a second flange having a second aperture and extending outward from the second side of the beam and integrally formed as a portion of the second side, the second flange positioned adjacent the outer surface of the second side of the column such that the second aperture aligns with the aperture of the column; and
a fastener extending through each of the first aperture, the second aperture and the aperture in the column, operable for coupling the beam to the column.
2. The structure in accordance with claim 1 wherein an inner wall of the first flange and an inner wall of the second flange are separated by a distance a, and the outer surface of the first side of the column and the outer surface of the second side of the column are separated by a distance b, and the distance a substantially equal to or greater than the distance b.
3. The structure in accordance with claim 2 wherein the beam is a single unitary piece formed of pultruded composite fiber-reinforced plastic.
4. The structure in accordance with claim 3 wherein the beam has an I-shaped cross-section.
5. The structure in accordance with claim 3 wherein the beam has a rectangular cross-sectional shape.
6. The structure in accordance with claim 5 wherein the beam has four sides.
7. The structure in accordance with claim 3 wherein the first and second flanges extend no further than the mid-point of the outer surface of the first side and the mid-point of the second side of the column.
8. The structure in accordance with claim 3 wherein the first and second flanges extend along the outer surfaces of the column no further than a centerline of the column.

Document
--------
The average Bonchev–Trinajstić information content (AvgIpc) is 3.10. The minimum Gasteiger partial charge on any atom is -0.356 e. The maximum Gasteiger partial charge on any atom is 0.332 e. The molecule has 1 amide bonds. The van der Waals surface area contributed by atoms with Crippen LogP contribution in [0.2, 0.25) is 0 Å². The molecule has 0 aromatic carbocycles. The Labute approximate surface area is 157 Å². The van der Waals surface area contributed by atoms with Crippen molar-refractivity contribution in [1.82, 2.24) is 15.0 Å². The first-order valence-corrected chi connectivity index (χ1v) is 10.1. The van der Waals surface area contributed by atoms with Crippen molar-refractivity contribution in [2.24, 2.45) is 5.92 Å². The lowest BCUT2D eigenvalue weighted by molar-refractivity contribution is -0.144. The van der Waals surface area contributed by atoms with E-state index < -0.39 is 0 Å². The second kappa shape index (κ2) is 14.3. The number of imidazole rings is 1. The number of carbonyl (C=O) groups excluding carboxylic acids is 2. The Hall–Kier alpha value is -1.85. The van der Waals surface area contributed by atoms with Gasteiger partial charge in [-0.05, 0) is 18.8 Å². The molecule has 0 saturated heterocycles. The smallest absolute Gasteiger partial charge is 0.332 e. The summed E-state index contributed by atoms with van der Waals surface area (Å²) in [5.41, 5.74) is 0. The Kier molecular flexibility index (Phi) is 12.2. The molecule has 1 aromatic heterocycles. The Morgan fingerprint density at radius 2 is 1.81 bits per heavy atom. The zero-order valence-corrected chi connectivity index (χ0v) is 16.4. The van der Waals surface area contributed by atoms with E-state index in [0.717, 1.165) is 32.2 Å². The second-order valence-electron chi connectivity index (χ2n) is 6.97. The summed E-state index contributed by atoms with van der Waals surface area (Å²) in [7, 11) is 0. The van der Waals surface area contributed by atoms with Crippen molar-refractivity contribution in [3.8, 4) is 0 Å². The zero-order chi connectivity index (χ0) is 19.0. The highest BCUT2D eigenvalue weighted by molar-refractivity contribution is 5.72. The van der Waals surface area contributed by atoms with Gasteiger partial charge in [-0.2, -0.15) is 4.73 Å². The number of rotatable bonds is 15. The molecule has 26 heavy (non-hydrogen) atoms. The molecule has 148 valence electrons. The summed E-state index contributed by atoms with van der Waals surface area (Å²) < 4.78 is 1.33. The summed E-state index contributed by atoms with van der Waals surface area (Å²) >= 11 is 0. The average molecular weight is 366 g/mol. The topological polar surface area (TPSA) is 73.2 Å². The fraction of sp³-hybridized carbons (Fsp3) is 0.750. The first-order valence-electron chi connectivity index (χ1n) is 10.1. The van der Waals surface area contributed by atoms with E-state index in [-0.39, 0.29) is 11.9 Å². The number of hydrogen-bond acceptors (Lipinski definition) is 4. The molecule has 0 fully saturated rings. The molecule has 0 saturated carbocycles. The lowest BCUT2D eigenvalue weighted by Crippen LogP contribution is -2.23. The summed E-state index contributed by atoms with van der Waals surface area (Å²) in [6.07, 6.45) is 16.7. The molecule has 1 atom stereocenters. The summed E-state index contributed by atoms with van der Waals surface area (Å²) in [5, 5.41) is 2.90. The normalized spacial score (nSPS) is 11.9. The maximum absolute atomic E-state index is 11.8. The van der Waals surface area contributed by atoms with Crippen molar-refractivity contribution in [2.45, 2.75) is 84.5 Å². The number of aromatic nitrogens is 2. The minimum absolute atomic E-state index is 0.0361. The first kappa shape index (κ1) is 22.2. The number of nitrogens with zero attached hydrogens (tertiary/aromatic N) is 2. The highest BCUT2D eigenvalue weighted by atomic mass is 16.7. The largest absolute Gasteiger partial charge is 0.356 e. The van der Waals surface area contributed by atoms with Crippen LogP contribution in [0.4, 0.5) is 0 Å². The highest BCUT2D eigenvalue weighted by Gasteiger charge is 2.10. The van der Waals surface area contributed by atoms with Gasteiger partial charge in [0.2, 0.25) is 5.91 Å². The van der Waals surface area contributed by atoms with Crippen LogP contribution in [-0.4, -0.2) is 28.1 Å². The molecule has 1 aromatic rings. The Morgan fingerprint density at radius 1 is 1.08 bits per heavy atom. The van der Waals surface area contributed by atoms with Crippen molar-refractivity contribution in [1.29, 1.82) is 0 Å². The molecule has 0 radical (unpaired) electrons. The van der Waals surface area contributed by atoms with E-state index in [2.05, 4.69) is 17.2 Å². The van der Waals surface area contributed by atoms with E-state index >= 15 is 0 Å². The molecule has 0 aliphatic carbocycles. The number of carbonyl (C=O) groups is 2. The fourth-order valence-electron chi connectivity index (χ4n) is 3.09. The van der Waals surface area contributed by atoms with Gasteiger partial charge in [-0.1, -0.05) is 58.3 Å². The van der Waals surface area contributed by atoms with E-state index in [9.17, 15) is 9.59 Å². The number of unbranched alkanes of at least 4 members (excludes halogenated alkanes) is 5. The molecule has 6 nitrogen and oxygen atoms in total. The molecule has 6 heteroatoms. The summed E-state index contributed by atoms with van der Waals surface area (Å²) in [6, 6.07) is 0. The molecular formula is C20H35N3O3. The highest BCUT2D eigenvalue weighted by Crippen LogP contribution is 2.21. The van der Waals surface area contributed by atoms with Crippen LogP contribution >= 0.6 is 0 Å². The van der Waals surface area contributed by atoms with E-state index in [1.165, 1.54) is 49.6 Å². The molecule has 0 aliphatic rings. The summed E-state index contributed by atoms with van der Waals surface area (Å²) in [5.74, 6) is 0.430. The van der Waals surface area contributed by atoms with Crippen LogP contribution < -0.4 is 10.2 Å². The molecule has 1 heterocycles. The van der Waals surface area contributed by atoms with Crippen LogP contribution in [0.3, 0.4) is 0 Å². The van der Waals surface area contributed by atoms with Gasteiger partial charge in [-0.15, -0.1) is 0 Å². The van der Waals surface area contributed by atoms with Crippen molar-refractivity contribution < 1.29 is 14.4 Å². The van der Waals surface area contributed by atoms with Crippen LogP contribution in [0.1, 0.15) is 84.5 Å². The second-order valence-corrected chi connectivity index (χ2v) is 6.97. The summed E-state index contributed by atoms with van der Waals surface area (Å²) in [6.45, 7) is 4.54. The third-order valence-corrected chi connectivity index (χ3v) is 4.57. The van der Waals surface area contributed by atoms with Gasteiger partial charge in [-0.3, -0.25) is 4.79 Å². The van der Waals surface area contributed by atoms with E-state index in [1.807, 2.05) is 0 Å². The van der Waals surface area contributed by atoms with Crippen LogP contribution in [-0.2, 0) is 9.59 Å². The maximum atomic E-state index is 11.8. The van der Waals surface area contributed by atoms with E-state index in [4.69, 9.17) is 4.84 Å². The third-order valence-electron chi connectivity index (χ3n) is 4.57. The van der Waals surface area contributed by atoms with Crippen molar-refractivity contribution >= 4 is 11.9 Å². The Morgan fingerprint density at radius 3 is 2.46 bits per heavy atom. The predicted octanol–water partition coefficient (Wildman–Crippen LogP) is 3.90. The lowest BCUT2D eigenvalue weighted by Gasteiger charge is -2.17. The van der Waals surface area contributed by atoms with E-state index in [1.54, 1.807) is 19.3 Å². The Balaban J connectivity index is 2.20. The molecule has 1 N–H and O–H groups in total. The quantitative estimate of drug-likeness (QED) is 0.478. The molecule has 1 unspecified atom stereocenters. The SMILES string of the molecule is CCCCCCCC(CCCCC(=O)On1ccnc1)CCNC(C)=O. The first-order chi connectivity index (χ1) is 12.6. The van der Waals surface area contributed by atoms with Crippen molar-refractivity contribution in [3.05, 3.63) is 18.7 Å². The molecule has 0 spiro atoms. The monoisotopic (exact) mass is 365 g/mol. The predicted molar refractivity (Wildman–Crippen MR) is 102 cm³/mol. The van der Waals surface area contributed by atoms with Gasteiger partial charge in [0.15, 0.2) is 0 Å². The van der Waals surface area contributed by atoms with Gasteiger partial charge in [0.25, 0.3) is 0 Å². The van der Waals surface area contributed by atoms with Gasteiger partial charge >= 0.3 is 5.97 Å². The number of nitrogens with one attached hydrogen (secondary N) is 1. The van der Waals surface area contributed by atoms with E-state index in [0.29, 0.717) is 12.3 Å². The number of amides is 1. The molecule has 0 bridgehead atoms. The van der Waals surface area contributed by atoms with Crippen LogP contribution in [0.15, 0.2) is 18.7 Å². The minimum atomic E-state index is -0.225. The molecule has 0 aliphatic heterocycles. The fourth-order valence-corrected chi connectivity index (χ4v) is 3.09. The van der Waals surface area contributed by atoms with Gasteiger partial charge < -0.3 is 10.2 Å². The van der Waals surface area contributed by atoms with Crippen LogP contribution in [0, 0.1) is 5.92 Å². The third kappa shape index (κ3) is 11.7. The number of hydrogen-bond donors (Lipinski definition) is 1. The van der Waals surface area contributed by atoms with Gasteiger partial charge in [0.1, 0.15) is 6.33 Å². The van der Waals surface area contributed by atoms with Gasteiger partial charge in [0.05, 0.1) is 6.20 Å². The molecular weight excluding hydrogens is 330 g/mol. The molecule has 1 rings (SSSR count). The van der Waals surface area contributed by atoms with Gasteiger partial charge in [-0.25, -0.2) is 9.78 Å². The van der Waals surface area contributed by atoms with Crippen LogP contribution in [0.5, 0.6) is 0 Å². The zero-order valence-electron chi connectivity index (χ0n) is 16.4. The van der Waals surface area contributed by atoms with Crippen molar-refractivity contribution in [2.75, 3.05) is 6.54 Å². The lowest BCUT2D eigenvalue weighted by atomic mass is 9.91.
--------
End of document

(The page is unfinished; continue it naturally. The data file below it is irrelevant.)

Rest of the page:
9. The structure in accordance with claim 3 wherein the fastener is positioned at a location that is nearer to the third side of the column than the fourth side of the column.
10. The structure in accordance with claim 3 wherein the first and second flanges are positioned at the first end of the beam, and the second end of the beam further comprises:
a third flange extending outward from the first side of the beam and integrally formed as a portion of the first side; and
a second flange and extending outward from the second side of the beam and integrally formed as a portion of the second side, and wherein the third and fourth flanges are operable for connecting to respective sides of another column.
11. An elongated beam structure comprising:
a first end;
a second end;
a body extending from the first end to the second end, the body having a first wall member, a second wall member and a third wall member, each wall member extending from the first end to the second end;
at the first end, a first flange extending outward from the first wall member and integrally formed as a portion of the first wall member;
at the first end, a second flange extending outward from the second wall member integrally formed as a portion of the second wall member;
wherein the beam is a single unitary component formed of pultruded composite fiber-reinforced material; and